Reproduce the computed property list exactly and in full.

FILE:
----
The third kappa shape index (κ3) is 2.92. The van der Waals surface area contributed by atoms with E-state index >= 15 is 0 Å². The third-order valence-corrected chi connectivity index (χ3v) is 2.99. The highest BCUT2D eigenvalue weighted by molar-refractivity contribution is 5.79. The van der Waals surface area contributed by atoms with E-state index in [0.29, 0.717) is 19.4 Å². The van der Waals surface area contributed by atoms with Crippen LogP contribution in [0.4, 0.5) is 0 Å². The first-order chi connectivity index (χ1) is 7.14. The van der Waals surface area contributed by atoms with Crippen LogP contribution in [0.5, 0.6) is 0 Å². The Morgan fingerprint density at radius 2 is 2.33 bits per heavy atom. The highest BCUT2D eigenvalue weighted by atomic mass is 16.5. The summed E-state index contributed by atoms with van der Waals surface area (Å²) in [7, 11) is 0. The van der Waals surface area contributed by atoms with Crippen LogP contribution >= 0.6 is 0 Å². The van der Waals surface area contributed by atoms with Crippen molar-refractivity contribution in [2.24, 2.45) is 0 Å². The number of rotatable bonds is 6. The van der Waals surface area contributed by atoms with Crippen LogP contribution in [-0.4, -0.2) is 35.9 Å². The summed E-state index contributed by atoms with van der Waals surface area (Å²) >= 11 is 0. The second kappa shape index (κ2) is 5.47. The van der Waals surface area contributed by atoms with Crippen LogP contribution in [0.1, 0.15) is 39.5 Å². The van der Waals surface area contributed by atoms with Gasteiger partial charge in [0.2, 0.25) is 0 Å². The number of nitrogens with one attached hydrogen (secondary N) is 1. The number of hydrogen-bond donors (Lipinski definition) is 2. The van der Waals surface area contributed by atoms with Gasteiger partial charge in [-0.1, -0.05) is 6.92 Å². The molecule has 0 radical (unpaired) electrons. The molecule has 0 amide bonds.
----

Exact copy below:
The third kappa shape index (κ3) is 2.92. The van der Waals surface area contributed by atoms with E-state index >= 15 is 0 Å². The third-order valence-corrected chi connectivity index (χ3v) is 2.99. The highest BCUT2D eigenvalue weighted by molar-refractivity contribution is 5.79. The van der Waals surface area contributed by atoms with E-state index in [0.29, 0.717) is 19.4 Å². The van der Waals surface area contributed by atoms with Crippen LogP contribution in [0.4, 0.5) is 0 Å². The first-order chi connectivity index (χ1) is 7.14. The van der Waals surface area contributed by atoms with Crippen LogP contribution in [0.5, 0.6) is 0 Å². The Morgan fingerprint density at radius 2 is 2.33 bits per heavy atom. The highest BCUT2D eigenvalue weighted by atomic mass is 16.5. The summed E-state index contributed by atoms with van der Waals surface area (Å²) in [7, 11) is 0. The van der Waals surface area contributed by atoms with Crippen LogP contribution >= 0.6 is 0 Å². The van der Waals surface area contributed by atoms with Crippen molar-refractivity contribution in [2.24, 2.45) is 0 Å². The number of rotatable bonds is 6. The van der Waals surface area contributed by atoms with Crippen LogP contribution in [-0.4, -0.2) is 35.9 Å². The summed E-state index contributed by atoms with van der Waals surface area (Å²) >= 11 is 0. The second kappa shape index (κ2) is 5.47. The van der Waals surface area contributed by atoms with Crippen LogP contribution in [0.1, 0.15) is 39.5 Å². The van der Waals surface area contributed by atoms with Gasteiger partial charge in [0.2, 0.25) is 0 Å². The number of nitrogens with one attached hydrogen (secondary N) is 1. The number of hydrogen-bond donors (Lipinski definition) is 2. The van der Waals surface area contributed by atoms with Gasteiger partial charge in [-0.1, -0.05) is 6.92 Å². The molecule has 0 radical (unpaired) electrons. The molecule has 0 amide bonds.